Tense Pasts, Present Futures? Contemporary Korean Poetry
- onOctober 12, 2016
- Vol.33 Autumn 2016
- byDan Disney
Tr. Guest edited by Brother Anthony of Taizé and Chung Eun-Gwi 2016171pp.
This constellation of new translations necessarily updates our view of Korea’s literary firmament. The collection is structured into three chronologically ordered sections and opens with “Poetry of Today,” containing the work of twenty-one poets (all but one still alive, and the three youngest born in 1970); “Survivors of the War” contains the work of six poets, each of whom is still alive; “Founding Voices” houses the work of seventeen canonical poets. Rather than an independently published anthology in its own right, and despite being a special edition of the esteemed literary journal Mānoa, The Colors of Dawn is a prodigious advance on David R. McCann’s The Columbia Anthology of Modern Korean Poetry (2004). Boldly opening onto vistas of contemporary creative production so as to contextualize those gestures that came before (ethical and aesthetic, stylistic, and thematic), editors Brother Anthony of Taizé and Chung Eun-Gwi have delivered an agenda-setting translation event which seems to seek conversation with the future by speaking equally to both the present and the past.
Make no mistake, the collection carefully valorizes the important legacies of Korea’s early- to-mid- twentieth century poets. Surveying from the New Poetry movement onward, The Colors of Dawn is also greatly assisted by a critical introduction historicizing the poets and their work, situating them within a mesh of mutating social and political conditions. The introduction makes clear how Korean poets have always been in the business of making sense amid the flux and chaos of often-competing shifting ideologies, from occupation and colonization to civil war to military dictatorship to industrialization then rampant neoliberalism and on, to today’s hyper-capitalism. A common point of origin is never far from the gaze of coeditor Brother Anthony of Taizé who, when surveying the era of Japanese occupation, informs his readers how that country’s colonizing plans “entailed the systematic stripping away of Korea’s cultural heritage, beliefs, arts, and, in particular, the Korean language” (p. 13) By scanning the last century’s poetry as both a sovereign artifact and suite of generative modern origins, this collection is a celebration and testament enshrining a pantheon of famously courageous challenges in which poets have spoken back to injustice while imperializing forces visit violence and erasure across the Korean peninsula.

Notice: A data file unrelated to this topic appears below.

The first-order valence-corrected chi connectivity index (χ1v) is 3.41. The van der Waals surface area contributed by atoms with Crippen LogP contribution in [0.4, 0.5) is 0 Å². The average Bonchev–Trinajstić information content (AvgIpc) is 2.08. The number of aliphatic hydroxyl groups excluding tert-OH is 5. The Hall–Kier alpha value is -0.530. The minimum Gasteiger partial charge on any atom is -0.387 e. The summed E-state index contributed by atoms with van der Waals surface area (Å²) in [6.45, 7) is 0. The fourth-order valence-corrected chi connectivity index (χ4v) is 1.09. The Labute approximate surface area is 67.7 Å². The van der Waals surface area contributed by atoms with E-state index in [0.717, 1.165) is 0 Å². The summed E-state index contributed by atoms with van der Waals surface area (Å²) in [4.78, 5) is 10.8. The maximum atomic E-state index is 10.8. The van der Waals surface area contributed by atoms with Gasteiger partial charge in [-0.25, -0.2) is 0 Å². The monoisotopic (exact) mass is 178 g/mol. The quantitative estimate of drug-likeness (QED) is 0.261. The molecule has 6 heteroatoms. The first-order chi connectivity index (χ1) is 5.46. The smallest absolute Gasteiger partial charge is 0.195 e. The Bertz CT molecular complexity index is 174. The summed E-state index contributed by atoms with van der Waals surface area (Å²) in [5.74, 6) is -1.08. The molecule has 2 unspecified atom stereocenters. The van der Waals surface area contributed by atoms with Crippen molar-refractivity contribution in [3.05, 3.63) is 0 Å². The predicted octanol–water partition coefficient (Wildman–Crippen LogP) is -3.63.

Of course, these conditions did not wholly disappear after the Japanese were forced out of Korea; what this collection makes clear is that Korean poetry contains a litany of epic and sometimes tragic engagements, and that a great many poets risked all and some accordingly suffered greatly, or have been successfully silenced, or have disappeared altogether and been lost too early. Some, sympathetic to (or simply silent in the face of) tyranny, bequeath a tarnished legacy: the most famed of these, though, are not excluded from this survey. And while the peninsula has endured more than its fair share of upheavals and ruthless subjugations, this collection is suffused with poems that instrumentalize language, speaking up and out and against authoritarianism. As Brother Anthony asserts: “regardless of their writing styles, ideologies, and aesthetics, [Korean poets] were united in their conviction that poetry was a means to keep their humanity in a world that was absurdly cruel and unjust” (p. 18). Into the early twenty-first century, it seems that while styles have altered (of course), none of these deeper aesthetic urgencies have much changed; as ever, newer poets are making their own desperate ontological maneuvers, employing language as a cutting-edge technology to show us what and how we are, and where we may be heading.
In this highly-structured hierarchical culture (which some have now taken to calling “hell Joseon”), rather than feast on the monoglottal discourses of corporations working to feverish overdrive, the younger poets in this edition of Mānoa seem to choose from an array of transgressive styles; their vaudevillian, satirical, glam, grotesque, surrea l détournements perhaps an ironic critique of the banality of consumption as a mania of excess. Once more we see a generation of Korean poets arriving to take up the cudgel, probing for meaning and value and again undertaking a humanizing enterprise, voicing dissent from within a place many feel to be dehumanizing its inhabitants. In the first half of this collection, then, there is a “Poetry of Today” summoning novel new modes of contrariety as equally interested in engaging the prevailing issues of the day as any of the historical work in Mānoa’s three remaining sections. As per the introduction, the challenge “for today’s poets is to find meaning and value in a world of consumerism, materialism, and selfinterest.” (p. 19) The poems that begin this important collection indicate contemporary Korean poets are already and as ever at the forefront of these discourses.
by Dan Disney
Associate Professor of English, Sogang University
Author of either, Orpheus (UWAP, 2016)